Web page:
- Jul 2, 2003
The daughters of Martin Luther King, Malcolm X and Kwame Nkrumah discuss Black Lives Matter.
MLK, Malcolm X and Kwame Nkrumah’s daughters discuss racial justice
MLK, Malcolm X and Kwame Nkrumah’s daughters discuss racial justiceClose
As protests demanding equality and justice for black people continue to shape global conversation, the historic struggles against racism and colonialism illuminate the present as much as the past.
Dr Bernice King (daughter of Martin Luther King), Professor Ilyasah Shabazz (daughter of Malcolm X) and Samia Nkrumah (daughter of Kwame Nkrumah) are all children of iconic figures who have played key roles in these struggles, and they are keeping their parents’ legacies alive.
So what is their response to recent racial protests in America and the unprecedented solidarity from demonstrators around the world?
And what future does this global movement shape for all of us? The BBC’s Nancy Kacungira speaks to all three women.
March on Washington: Protesters reflect on the significance of the march this year
Thousands of protesters are expected to gather in the US capital on Friday to commemorate the historic 1963 civil rights March on Washington.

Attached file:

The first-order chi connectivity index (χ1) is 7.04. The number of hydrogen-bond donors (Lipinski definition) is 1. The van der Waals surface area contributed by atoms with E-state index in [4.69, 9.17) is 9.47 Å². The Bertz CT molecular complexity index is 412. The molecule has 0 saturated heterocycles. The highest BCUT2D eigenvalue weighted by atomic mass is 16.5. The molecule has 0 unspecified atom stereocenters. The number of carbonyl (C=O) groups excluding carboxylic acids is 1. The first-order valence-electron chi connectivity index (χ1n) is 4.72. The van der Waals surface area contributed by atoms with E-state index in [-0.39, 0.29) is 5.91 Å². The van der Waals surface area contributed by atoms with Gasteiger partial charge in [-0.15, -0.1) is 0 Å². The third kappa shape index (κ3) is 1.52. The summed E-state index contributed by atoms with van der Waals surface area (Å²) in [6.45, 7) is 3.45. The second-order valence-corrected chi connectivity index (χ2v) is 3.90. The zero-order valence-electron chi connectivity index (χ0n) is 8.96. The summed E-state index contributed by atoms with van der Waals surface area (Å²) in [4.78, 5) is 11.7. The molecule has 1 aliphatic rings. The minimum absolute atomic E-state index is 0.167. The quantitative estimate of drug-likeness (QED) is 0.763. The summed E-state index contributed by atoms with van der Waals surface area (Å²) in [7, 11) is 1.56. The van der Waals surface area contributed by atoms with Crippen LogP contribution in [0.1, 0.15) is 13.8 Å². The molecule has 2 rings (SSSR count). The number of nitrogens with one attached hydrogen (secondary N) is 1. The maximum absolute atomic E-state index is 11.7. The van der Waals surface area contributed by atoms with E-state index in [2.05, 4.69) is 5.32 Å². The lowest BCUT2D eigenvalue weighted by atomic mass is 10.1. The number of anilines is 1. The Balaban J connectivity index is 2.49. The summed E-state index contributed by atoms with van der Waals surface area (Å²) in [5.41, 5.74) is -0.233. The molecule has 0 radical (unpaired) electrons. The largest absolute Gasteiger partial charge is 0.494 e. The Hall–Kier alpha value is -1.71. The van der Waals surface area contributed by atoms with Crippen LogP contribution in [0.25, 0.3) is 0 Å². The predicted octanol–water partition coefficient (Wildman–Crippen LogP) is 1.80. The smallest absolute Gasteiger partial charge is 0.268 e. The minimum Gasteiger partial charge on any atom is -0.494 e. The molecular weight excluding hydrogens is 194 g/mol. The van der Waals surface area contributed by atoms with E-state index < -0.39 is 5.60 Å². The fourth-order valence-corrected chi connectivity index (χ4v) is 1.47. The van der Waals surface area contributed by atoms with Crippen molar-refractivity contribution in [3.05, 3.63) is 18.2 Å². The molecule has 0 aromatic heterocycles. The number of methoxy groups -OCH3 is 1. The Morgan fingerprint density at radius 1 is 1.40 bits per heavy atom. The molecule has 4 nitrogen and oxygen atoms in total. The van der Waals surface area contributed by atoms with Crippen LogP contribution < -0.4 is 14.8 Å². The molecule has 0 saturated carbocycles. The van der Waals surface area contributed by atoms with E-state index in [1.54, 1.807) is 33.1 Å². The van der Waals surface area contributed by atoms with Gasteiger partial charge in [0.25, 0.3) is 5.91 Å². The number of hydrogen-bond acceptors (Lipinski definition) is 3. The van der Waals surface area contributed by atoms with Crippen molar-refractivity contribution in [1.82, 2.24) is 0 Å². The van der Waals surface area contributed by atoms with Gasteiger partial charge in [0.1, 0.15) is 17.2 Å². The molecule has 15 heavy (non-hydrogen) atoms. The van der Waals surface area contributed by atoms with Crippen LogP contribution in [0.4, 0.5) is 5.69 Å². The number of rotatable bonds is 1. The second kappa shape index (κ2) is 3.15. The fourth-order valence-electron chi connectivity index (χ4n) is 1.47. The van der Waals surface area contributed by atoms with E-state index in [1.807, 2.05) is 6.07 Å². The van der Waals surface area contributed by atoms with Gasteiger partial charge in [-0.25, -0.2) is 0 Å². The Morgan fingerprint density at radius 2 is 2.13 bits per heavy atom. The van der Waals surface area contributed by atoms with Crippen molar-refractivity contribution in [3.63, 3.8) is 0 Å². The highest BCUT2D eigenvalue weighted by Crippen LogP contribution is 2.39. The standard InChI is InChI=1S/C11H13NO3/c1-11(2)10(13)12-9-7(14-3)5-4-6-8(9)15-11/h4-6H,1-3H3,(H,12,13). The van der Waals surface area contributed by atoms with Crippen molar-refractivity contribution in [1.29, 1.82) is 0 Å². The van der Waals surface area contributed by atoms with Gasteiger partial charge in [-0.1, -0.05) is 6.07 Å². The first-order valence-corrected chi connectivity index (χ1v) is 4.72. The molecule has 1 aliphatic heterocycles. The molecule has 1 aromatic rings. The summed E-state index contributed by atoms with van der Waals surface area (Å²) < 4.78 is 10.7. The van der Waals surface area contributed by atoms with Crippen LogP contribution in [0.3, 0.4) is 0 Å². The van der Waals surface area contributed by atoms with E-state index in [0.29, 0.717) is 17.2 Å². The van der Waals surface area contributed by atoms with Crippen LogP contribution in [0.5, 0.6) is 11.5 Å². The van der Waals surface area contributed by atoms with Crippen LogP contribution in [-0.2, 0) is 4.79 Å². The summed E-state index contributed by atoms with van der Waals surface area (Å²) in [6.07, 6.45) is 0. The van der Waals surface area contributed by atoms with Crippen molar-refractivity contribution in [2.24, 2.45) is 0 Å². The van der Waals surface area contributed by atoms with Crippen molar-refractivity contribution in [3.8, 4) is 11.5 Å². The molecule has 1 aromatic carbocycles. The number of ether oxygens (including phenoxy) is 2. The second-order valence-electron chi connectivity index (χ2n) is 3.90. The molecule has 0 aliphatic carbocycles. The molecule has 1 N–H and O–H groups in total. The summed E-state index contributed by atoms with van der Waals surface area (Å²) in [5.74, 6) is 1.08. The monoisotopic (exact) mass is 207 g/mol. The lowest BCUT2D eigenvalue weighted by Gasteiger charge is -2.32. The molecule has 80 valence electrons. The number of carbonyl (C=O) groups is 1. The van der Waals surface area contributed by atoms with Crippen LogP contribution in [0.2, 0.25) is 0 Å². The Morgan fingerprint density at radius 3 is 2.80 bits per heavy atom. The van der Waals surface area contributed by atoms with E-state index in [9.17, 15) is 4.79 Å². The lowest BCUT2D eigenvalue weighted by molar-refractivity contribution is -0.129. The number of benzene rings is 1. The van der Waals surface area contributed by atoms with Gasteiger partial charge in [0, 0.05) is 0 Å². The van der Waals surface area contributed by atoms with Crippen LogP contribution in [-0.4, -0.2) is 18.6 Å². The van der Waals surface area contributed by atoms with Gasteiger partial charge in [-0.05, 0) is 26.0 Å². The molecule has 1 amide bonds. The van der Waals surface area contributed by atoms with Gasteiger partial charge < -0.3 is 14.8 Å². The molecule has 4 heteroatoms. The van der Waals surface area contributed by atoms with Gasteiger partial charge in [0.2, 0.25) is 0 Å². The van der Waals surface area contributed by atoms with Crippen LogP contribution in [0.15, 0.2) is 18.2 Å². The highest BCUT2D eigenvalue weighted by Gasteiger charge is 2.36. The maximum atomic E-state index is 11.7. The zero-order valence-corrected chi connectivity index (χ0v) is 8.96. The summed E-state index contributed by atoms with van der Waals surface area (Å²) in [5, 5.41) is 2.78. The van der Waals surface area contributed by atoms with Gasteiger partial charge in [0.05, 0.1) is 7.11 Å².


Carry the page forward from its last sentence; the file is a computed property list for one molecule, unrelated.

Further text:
The protest, marking the 57th anniversary of Martin Luther King Jr.'s “I Have a Dream” speech, was organised earlier this year in response to the police killing of George Floyd in Minneapolis in May.
The BBC spoke to some of those planning to attend about why it was important to them, and what - if anything - has changed for black people in America since 1963.
Some 50,000 supporters packed DC's National Mall to demand racial justice and urge people to vote.
After a summer of tension, unrest, and protests over police brutality against African Americans in the US, some 50,000 demonstrators gathered in Washington to demand racial justice.
Formally called the Commitment March: Get Your Knee Off Our Necks - a reference to George Floyd, who was killed in police custody in May after a policeman knelt on his neck for several minutes - speakers urged attendees to vote for change.
The 2020 March fell on the 57th anniversary of the 1963 civil rights March on Washington, an iconic event in American history, credited with spurring the passage of the Civil Rights Act outlawing segregation the following year.
The event was organised by civil rights leader Reverend Al Sharpton and the eldest son of Martin Luther King Jr, Martin Luther King III
• Feb 22, 2020